NICE Cybersecurity Workforce Framework: Close your skills gap with role-based training

Understanding how well people are doing leverages opportunities to expand their role; Van Duyn gives an example:

“If people are doing well in a particular technical role, leverage them for mentoring.”

Van Duyn also explains that Chase & Co. uses training data (aligned to the NICE framework) to capture an employee’s mastery of NICE statements. For example, an employee may already know 20 of the 30 things needed for a particular job. That gives an organization data-focused evidence that managers can use to discuss career progression with employees, allowing them to map skills to roles. NCWF also shows missing abilities needed for that employee to progress into a specific area.

Best practices for keeping technical staff inside your organization

The NICE Cybersecurity Workforce Framework lays a foundation for building solid technical teams. Together with the best practices outlined below, it can help an organization engage and retain technical employees:

1. Offer further training and education

People appreciate education and training; an organization that provides opportunities to learn new skills or improve existing ones will engage employees and strengthen relationships with management. The TalentLMS survey found that 90% of tech workers wanted their companies to offer more educational opportunities. Conversely, the (ISC)2 report found that only one-third of organizations expect to invest more in employee education this coming year to address workforce gaps. Educating technical employees is a win-win-win, with the employee becoming more skilled in cybersecurity, the company benefiting from this skill, and an improvement in employee retention.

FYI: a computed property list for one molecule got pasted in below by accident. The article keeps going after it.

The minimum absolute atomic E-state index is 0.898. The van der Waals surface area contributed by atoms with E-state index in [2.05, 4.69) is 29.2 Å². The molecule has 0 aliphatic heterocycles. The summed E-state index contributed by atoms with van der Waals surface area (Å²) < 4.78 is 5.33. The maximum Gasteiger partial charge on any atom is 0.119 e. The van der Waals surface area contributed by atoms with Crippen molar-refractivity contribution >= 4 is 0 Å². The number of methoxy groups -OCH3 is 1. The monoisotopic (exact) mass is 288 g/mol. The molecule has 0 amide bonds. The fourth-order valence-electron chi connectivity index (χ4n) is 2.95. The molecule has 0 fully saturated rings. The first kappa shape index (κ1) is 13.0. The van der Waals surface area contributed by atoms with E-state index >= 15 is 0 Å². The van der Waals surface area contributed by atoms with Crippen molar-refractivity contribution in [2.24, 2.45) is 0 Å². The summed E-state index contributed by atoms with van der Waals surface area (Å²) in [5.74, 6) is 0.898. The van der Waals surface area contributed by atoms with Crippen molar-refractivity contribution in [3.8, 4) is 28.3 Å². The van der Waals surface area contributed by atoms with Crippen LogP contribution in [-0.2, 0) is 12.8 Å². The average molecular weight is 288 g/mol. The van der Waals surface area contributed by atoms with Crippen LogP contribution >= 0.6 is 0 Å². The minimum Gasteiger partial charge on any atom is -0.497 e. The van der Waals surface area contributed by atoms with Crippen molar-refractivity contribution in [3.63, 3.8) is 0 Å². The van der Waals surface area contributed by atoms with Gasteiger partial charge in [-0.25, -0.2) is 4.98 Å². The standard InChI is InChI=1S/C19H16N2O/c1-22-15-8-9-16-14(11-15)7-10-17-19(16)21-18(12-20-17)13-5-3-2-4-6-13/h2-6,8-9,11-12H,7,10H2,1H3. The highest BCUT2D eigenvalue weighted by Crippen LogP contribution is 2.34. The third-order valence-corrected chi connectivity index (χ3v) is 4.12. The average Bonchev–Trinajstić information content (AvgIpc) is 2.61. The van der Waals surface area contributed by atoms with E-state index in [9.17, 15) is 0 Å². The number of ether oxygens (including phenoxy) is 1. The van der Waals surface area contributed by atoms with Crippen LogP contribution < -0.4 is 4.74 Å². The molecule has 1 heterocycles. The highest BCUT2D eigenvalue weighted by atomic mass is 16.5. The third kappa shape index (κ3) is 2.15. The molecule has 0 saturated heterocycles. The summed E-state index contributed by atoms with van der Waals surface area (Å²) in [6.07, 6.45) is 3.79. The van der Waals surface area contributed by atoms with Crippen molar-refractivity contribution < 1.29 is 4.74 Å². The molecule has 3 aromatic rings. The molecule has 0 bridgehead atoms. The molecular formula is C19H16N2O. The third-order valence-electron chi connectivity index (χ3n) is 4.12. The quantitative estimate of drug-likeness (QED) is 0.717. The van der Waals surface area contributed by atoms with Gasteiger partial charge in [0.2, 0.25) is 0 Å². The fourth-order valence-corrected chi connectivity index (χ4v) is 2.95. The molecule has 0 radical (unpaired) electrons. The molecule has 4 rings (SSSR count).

This gap between expected education opportunities and companies offering training opens a competitive edge for any organization offering staff further training and education.

2. Build a career pathway roadmap for technical employees

The NCWF uses assessments to establish the skill set of a technical employee. The NCWF breaks down technical staff’s cybersecurity work into seven areas:

  1. Securely provision
  2. Operate and maintain
  3. Oversee and govern
  4. Protect and defend
  5. Analyze
  6. Operate and collect
  7. Investigate

These areas are further subdivided into work roles with the type of skills required for each role. Assessment using this framework gives an organization a blueprint that helps define required skills and who is best at doing what job. This can be mapped to employees, making their strengths (and weaknesses) visible; as Van Duyn explains:

Assessment data for an employee can be used against other roles that use the same taxonomy, allowing them to see themselves in second, third and fourth careers in the same organization, so the knock-on effect is to let people feel longevity and see themselves in other roles and develop better career paths and mobility options for themselves to control their development within your corporation.”